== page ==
Inner War….and Peace…

Time. There’s never enough of it. But, for too long now, I’ve very much needed it to slow down – so, once the end-of-term mayhem had drawn to a close, I made myself draw up my paddle, stopped travelling in ever maddening circles, and during the summer holidays, allowed myself to go with the slower flow that ebbs, often unseen, around the worries and stresses. There, in that place, is to be found the small, the essential, the detailed; all those mind-space openers that let in the larger picture and allow you to actually get somewhere.

Somehow, that more relaxed frame of mind opens up more time; unfolds it from previously hidden corners, and makes room for the savouring of small, important moments with the people we love. It pushes out and ignores those warring inner demands that so often distract and break in and shrink time to an awful paralysis. We can’t do everything – so we might as well just clear a space and let ourselves breathe.

Now, of course, with the arrival of autumn, with all its get-back-to-normal routines, the paddle is once more twitching with the turbulent pull of conflicting currents. But alongside that, back in the slow flow, I’m making a further investment in Time by embarking on a literary journey. It’s a momentous one, and a voyage that I can already feel tugging my mental sails out to a wide and satisfying ocean…

On the day the children went back to school, I lingered by my bookshelves, devoting some quiet moments to that delicious task of choosing my next read. When my mind is distracted, my thoughts scattered, the choice on my shelves can be perplexing; there are so many unread volumes and re-reads demanding attention. But, that day, the pull towards War and Peace was so strong, so insistent I knew that, for me, this was “Its Time.”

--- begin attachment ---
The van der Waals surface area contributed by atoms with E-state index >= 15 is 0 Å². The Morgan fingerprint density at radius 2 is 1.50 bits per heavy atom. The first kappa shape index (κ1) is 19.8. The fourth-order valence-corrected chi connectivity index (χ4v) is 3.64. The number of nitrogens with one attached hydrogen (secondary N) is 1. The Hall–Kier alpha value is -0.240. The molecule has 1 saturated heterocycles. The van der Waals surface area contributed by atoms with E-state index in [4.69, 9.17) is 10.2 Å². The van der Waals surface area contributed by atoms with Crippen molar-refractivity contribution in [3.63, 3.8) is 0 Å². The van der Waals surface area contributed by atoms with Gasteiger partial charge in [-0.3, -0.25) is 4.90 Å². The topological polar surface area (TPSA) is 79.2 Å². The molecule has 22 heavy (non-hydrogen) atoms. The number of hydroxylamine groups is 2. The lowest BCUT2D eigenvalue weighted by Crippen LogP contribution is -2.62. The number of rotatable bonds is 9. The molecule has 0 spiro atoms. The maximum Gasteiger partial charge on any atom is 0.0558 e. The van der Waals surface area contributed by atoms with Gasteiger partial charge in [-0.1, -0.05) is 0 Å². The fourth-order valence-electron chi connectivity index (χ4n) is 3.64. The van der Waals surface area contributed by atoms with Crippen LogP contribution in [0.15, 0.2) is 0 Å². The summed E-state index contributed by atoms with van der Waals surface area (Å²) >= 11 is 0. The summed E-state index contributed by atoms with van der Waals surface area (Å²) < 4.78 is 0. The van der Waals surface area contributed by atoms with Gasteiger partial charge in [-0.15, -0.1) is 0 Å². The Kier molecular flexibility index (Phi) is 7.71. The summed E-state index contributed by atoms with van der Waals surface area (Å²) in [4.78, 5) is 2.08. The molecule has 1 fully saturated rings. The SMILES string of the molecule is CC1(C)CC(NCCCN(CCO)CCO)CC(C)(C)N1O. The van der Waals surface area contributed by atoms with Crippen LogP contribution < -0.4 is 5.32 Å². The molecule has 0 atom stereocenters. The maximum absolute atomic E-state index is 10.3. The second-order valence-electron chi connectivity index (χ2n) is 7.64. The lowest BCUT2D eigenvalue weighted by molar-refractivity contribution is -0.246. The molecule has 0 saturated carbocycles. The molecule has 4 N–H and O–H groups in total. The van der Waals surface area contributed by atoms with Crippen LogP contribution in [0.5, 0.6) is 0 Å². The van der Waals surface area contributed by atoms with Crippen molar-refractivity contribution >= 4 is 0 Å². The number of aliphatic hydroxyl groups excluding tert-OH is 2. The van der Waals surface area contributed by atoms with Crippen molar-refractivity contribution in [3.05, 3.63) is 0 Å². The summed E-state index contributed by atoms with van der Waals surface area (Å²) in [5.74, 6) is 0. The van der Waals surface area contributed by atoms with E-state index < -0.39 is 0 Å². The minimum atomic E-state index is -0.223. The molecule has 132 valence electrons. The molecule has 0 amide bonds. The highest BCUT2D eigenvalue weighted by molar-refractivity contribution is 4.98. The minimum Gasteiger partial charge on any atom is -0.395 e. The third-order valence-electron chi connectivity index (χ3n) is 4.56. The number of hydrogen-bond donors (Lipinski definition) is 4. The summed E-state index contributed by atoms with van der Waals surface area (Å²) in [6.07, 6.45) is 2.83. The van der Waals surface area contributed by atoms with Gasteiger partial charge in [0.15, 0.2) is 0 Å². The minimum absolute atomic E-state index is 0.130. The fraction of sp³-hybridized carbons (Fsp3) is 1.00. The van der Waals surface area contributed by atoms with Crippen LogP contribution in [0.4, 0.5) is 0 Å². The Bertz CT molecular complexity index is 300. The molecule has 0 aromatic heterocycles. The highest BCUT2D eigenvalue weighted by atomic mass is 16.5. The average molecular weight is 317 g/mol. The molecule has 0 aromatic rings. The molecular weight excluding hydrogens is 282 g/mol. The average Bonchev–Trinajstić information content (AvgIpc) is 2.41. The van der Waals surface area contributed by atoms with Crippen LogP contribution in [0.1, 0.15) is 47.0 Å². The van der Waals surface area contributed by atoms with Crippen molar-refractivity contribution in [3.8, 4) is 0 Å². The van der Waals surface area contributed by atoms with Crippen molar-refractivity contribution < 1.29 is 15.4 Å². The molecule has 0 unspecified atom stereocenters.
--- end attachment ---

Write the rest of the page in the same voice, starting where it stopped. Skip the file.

I took down that hefty tome; a treasure saved up for that “Perfect Moment” when life would not be too busy, my mind and attention not too fractured by inner tugs of war. But War and Peace is not a novel for that “Perfect Moment” (which, in truth, I know will never come). It’s a novel for Life; in all its variety and strife and happening and complexity. That insistent pull towards (at last!) beginning the novel was a liberating invitation to follow – come what may. So, ignoring the twitching paddle, I stepped into the flow, and started to read…

Picture of Penguin Classics edition of War and Peace

I’m now three hundred or so pages into Anthony Briggs’s (Penguin Classics) translation of Tolstoy’s masterpiece; deep in its heart beats, detail, scope and moment – and in the wide breathing space for the essential that this novel – and all great literature – gives us. A real getting somewhere.

Hopefully though, during that voyage, I’ll be able to pull a few rafts alongside the main ship and fill them up with blog posts about my slow-flow summer – a summer of shooting stars, curious seals, leaping dolphins, bookshops and Shakespeare…

It’s going to be a bit of a dodge around the months and across Britain – from June to the present, from Northumberland to Wales, from red squirrels to red kites…and, in truth, I’m beginning to panic at the thought of all that catching up…

But…no, I won’t succumb…out damn’d paddle! Let’s go with the flow!


4 thoughts on “Inner War….and Peace…

  1. Hello Melanie, good to see you back, as it were. (Of course, I realise you haven’t been away, but since my sole contact with you is via this blog, it seems as if you have.) And it’s good to read that you made yourself some time and space for a summer sojourn. Unfortunately, our summer months were rather fraught for various reasons, but we’ve come through, and are none the worse for it all.

    But what a coincidence that you’re reading “War and Peace”! As you may remember from the old BBC Books Board, it’s a book that virtually obsesses me. And that, for a group read on that board, I had posted detailed synopses for each part. Now, only a couple of days ago, I received an e-mail from LizzieSiddal (formerly of the BBC books board: she has also been known to use the screen name Lancastrian Nomad) asking me if I still had those synopses, and, if I did, if I’d mind putting them up on my own blog, as she was now involved in another internet group read of that novel. Flattered beyond words that my notes are remembered after so long, I readily agreed, and am now in the process of correcting the various careless errors (my proofreading is even worse than my typing!), and posting them, part by part, on my own blog. I hope to have them all up there within the next few days.